How to Find the Next Great NFL QB
The NFL Quarterback is the most important and most difficult job in sports. A "rifle" arm hardly guarantees success, nor does a 4.0 GPA nor Heisman trophy. Countless quarterbacks have been drafted in the NFL's first round with the hopes and Superbowl dreams of fans riding along, only to be disappointed by interceptions, injuries and football follies. The following quarterback busts were drafted #1, #2 or #3 overall: JaMarcus Russell (1), Alex Smith (1), David Carr (1), Tim Couch (1), Jeff George (1), Ryan Leaf (2), Rick Mirer (2), Joey Harrington (3) , Akili Smith (3)...I could go on.
Since finding the next great quarterback in the NFL draft is a Crap-shoot--actually your odds of winning are far better at Craps--I suggest that a quarterback should never be drafted. Instead, teams in need of a QB should follow recent strategy of the KC Chiefs (signed Matt Cassell) and Houston Texans (signed Matt Schaub): Acquire a QB that has been a future Hall of Famer's teammate for at least 2 years. Let me explain.
Take, for instance, Aaron Rodgers who is quickly becoming the league's #1 QB. What did Rodgers do for 3 years prior to getting his first QB start? He held the clipboard for Brett Favre in 2005, '06, and '07.
Philip Rivers? The San Diego Chargers phenom walked the sidelines while Drew Brees started in 2004 and 2005.
Tom Brady? Watched and learned from the New England Patriot's Drew Bledsoe during 2000 and 2001.
Matt Hasselbeck? Three years on the sideline during Brett Favre's tenure in Green Bay ('98, '99 and '00)
Peyton Manning is an exception to this rule--but, no theory is 100%.
For further proof of this theory's success, let's go back a few seasons:
Steve Young -- backup to Joe Montana for three years on the 49-ers ('87, '88, '89)
Boomer Esiason -- played behind and then in front of Ken Anderson for the Bengals ('84, '85 '86)
Dan Fouts -- okay, it was only for his first year in 1973, but many don't realize Fouts was teammates with none other than Johnny Unitas on the San Diego Chargers. One year with the best QB of all time has to count for two years with anyone else, right?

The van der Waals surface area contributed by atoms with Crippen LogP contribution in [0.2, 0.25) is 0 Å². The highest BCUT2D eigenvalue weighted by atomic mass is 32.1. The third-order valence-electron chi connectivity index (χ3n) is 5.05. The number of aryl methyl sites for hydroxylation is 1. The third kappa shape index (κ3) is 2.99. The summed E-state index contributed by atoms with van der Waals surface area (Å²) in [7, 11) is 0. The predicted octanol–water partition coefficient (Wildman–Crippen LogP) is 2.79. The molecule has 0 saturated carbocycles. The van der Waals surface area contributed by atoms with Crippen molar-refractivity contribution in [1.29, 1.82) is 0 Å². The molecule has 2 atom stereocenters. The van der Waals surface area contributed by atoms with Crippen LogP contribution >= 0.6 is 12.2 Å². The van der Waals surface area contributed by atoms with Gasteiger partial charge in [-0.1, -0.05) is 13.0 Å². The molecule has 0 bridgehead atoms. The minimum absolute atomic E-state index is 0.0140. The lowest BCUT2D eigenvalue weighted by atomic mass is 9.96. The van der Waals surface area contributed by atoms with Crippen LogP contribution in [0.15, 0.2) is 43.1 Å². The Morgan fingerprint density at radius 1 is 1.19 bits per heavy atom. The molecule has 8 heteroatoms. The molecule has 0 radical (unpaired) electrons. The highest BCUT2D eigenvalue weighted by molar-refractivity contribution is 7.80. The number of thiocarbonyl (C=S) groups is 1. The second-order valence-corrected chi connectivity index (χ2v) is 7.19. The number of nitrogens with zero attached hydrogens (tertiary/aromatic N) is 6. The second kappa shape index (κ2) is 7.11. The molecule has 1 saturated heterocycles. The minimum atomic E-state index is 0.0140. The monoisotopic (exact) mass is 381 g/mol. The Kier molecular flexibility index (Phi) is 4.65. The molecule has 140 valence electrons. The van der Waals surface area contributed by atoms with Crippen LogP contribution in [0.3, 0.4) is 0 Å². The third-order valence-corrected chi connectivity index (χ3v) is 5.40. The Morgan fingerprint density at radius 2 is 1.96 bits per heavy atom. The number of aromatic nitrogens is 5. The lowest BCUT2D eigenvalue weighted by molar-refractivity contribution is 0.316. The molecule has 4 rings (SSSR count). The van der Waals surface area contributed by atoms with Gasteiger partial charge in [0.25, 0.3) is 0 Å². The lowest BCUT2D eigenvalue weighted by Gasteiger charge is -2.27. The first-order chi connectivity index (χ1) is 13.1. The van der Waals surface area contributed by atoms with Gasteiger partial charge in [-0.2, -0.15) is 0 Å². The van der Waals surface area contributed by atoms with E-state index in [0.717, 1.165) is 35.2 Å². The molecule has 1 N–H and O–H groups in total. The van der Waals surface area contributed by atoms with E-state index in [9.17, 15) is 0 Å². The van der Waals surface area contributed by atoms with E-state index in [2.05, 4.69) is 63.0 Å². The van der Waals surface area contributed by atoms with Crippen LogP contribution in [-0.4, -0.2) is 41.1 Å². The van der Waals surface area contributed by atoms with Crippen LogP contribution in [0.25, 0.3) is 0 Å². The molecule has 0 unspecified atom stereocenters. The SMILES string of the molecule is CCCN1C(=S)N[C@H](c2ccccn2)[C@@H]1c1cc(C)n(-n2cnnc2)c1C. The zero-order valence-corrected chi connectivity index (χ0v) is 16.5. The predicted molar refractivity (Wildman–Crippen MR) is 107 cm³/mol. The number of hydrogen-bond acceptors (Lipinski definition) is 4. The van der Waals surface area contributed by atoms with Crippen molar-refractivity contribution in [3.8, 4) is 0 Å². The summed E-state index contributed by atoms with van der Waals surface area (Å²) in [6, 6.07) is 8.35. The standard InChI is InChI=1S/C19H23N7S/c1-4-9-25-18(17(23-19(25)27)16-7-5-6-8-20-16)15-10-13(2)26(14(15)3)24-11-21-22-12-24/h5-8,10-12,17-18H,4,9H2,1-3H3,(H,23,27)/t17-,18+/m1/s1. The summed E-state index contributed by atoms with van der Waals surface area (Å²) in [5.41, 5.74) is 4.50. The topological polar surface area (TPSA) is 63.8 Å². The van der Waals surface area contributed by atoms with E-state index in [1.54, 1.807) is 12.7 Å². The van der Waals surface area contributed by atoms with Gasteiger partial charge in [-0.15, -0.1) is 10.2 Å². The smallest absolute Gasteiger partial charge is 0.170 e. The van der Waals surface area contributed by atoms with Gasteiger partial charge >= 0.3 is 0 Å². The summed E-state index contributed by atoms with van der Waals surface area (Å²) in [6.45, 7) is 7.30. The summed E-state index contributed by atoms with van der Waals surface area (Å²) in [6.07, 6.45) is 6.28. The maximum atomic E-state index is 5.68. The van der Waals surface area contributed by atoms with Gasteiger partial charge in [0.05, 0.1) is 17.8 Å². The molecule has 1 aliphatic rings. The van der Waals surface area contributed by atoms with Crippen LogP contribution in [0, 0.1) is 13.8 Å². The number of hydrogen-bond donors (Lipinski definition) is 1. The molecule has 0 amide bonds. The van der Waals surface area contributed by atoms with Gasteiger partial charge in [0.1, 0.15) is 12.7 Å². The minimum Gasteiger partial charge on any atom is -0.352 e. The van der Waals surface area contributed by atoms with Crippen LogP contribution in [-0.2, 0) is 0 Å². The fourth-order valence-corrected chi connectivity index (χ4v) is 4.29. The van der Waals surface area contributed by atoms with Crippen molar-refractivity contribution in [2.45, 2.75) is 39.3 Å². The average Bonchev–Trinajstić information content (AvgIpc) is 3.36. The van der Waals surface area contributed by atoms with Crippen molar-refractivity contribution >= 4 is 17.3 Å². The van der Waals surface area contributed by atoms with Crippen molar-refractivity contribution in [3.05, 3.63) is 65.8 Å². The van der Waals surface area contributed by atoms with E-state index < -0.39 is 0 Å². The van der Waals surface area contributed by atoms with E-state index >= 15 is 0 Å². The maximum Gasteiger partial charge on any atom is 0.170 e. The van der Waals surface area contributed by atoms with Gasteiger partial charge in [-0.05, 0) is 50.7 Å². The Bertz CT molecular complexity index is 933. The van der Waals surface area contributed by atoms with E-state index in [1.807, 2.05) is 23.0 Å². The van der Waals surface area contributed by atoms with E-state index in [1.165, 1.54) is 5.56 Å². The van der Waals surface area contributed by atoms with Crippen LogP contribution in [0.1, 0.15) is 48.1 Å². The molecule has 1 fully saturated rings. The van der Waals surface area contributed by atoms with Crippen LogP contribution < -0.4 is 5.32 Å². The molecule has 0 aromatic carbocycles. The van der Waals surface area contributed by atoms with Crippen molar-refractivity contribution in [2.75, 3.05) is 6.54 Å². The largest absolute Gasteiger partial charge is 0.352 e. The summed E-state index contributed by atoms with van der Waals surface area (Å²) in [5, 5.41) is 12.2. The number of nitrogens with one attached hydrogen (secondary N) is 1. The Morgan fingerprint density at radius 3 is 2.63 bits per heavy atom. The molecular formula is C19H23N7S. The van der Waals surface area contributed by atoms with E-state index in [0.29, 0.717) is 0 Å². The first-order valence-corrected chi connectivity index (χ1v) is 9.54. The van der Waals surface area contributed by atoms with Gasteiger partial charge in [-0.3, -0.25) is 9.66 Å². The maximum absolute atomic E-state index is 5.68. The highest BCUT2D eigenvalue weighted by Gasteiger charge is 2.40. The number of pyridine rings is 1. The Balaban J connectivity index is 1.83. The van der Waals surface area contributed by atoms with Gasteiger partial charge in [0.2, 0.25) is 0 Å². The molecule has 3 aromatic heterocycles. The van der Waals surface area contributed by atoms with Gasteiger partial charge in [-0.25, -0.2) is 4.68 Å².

Dave Krieg -- backup to Jim Zorn for three years on the Seahawks ('80, '81, '82)
Marc Bulger -- backup to Kurt Warner for three years on the Rams (2001-03). Bulger selected to two Pro Bowls and was 2004 Pro Bowl MVP.
Maybe the Chiefs and Texans know something about this theory? Matt Cassel backed-up Tom Brady from 2005-2007 and then replaced him after Brady's injury in 2008. Matt Schaub was Michael Vick's backup in Atlanta from 2004-2006. Both Schaub and Cassel are now Pro Bowl quarterbacks (Schaub 2009, Cassel 2010).
So, applying this theory, which backup QBs should teams go after?
1) Matt Flynn (Green Bay Packers) - backup to Aaron Rodgers 2008-10. Flynn showed signs of greatness during his 2010 start against the New England Patriots (Rodgers was injured).
2) Brian Hoyer (New England Patriots) - backup to Tom Brady 2009-10. Two impressive pre-seasons. After one more year of backing up Brady, he'll be ripe for the pickin'.
3) Charlie Whitehurst (Seattle Seahawks) - backup to Philip Rivers 2006-2009; backup to Matt Hasselbeck 2010. Led Seattle in defeating the St. Louis Rams to advance to the playoffs Jan 2011.
4) Chase Daniel (New Orleans Saints) - backup to Drew Brees in 2010. Must backup Brees for two more years, then would consider acquiring him if shows success during that time.
Rather than drafting Blaine Gabbert or Ryan Mallett or Cam Newton in 2011, teams would be wise to poach the aforementioned Matt Flynn from the Packers--he even will have Superbowl experience, albeit from the sideline.
Jim Kaese is a best-selling author, serial entreprenuer, proud Dad of 2, and 4x fantasy-football league champion.